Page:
Covenant Community and God
June 30, 2018 § 3 Comments
In my last post about covenant community (click here to read it), I defined covenant community as a community in which we help each other do our inner work, to become the people the Spirit wants us to be. However, contrary to the quote I offered from Lloyd Lee Wilson*, I think a lot of Friends do, in fact, see meeting rather as a place of shelter from the world than as a spiritual workshop. These Friends aren’t joining because they want help in their spiritual formation. They want community, yes, and a religious identity. And they want support.
But how many of us really want change. Rather, we want a refuge from change, from all the demands for change that beleaguer us. And a lot of us can’t embrace the “vertical” alignment that Wilson feels is essential to covenant community, an intimate relationship, personally and most importantly, collectively, with a God who offers relationship; that is, with Christ.
But can you have covenant community without God (assuming you want it in the first place)? In other words, Is it enough to just have each other?
Think of the question in more familiar terms. We say we conduct our business meetings under the leadership of the Holy Spirit. Or maybe we just say, the Spirit. But do we really do so? Just what is our faith, our belief, about what we experience when a meeting for business in worship is actually gathered? When suddenly, unexpectedly, even miraculously, our divisions dissolve? When as individuals we find ourselves releasing our own agendas in the swell of a mighty wind of the spirit? When the community sees its way open and clear before it, where once conflict and deep emotions had clouded it?
That Mystery, that Reality, is the anchor of the covenantal community. That is its pole star. That manifestation of Spirit, of God’s wish for us, is, theoretically, available to us, both individually and collectively, in all the other aspects of our personal and community lives. Meeting life as covenant community is the deliberate infusion of that manifestation, that Spirit, into all aspects of the meeting’s life.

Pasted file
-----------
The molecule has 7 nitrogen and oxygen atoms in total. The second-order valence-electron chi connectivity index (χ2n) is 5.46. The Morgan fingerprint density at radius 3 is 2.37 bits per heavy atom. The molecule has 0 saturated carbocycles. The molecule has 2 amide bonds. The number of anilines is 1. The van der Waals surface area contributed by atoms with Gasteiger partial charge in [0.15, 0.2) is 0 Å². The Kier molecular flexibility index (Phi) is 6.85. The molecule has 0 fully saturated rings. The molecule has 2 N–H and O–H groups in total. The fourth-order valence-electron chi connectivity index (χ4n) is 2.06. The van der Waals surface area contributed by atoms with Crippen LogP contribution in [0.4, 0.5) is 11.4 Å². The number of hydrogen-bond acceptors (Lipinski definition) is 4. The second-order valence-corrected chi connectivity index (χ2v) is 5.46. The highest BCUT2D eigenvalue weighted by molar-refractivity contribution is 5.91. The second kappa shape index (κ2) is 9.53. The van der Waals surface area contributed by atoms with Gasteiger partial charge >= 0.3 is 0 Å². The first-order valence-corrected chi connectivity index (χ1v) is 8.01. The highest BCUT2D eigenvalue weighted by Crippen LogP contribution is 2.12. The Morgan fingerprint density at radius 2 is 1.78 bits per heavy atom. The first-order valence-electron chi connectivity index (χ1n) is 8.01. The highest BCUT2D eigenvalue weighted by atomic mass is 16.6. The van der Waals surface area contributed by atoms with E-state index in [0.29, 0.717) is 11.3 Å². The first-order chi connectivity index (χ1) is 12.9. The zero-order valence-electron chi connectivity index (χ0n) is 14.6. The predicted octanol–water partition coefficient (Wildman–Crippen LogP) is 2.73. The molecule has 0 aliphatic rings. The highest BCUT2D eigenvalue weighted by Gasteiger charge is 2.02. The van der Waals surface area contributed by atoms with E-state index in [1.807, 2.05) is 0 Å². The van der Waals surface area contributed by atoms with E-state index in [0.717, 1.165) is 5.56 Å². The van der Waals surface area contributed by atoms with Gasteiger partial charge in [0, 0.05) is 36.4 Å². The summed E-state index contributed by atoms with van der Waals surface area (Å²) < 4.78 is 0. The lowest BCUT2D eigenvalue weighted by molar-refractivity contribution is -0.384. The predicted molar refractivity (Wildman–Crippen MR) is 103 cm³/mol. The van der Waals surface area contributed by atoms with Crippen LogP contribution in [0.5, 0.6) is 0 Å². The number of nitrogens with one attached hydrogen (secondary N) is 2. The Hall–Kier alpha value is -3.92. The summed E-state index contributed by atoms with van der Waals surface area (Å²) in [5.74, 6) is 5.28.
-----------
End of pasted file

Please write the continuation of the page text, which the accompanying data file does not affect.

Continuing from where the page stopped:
The ancient Israelites entered into their covenant with Yahweh because they had collectively experienced the saving and creating power of their God. The disciples of Jesus exulted in the new covenant he offered them because they had experienced the creating power of the Father. The early Friends understood their community to be a new covenant with Christ because they had collectively experienced the unifying and creating power of Christ. Our attenders will seek to enter into the covenant we share when they too experience the gathered meeting for worship.
So a covenant community only exists when the direct experience of the divine exists. We say that this is the hallmark principle of our faith, that we commune directly with God—the Mystery behind our experience—both as individuals and as a community. We renew the covenant when we gather in worship. We exercise the covenant when we have faith in the promises and faithfully fulfill the responsibilities that define the covenant—that is, when we turn to the Spirit for our collective guidance.
I believe the most important factor in fostering this communion is Friends in the meeting who are mature in the Spirit. Thus spiritual formation of the members is the essential factor in reaping the blessings of the covenant. Thus, becoming a member should be an agreement, an invitation to the meeting on the part of the applicant, to seek help from the meeting with their spiritual formation. And conversely, membership obligates the meeting to answer that of God in its members.
This is a virtuous cycle: A covenantal community nurtures individual spiritual growth. Individual spiritual growth nurtures the gathered meeting, the direct collective communion with God. Direct communion with the Spirit renews the covenant.
Without “God”—without communion, without this alignment toward that Mystery that we sometimes touch in the gathered meeting, without that yearning as impulse and compulsion behind our shared practice, without a shaft that passes power into the community through the hub of the wheel of collective Quaker life along a third dimension, that of the Spirit, the sacred—we just have each other. We just have consensus. We just have group meditation. We just have brainstorming and visioning exercises. We just have a peculiar and quite complicated social nonprofit, however enriching and “effective” it might feel.
But we do have “God”. We do have this mysterious reality. At least some of us do; not everyone has experienced the gathered meeting or met the Spirit in their own inner lives. And that’s what we offer. In theory.
Declaring ourselves a covenant community, acting like a covenant community, means taking responsibility for the faith and the practice that our tradition has built around its experience of this Axis empowering us through the third dimension of spirit, beyond the dimensions of self and community.
And that means turning toward it, personally and collectively, in a life of the Spirit, and bringing those who have not experienced it home to the Light within them and to the Well in our midst.
* Meeting is not a place of shelter from the world so much as a place where we are shaped in order to become God’s instruments in the world. The primary reality is our relationship with God, and the world is an arena in which that relationship is lived out. . . . [living in a covenant community offers] a path to a transforming relationship with the One who makes all things new, who makes each one of us a new creation in Christ. (Lloyd Lee Wilson, Essays on the Quaker Vision of Gospel Order, page 71)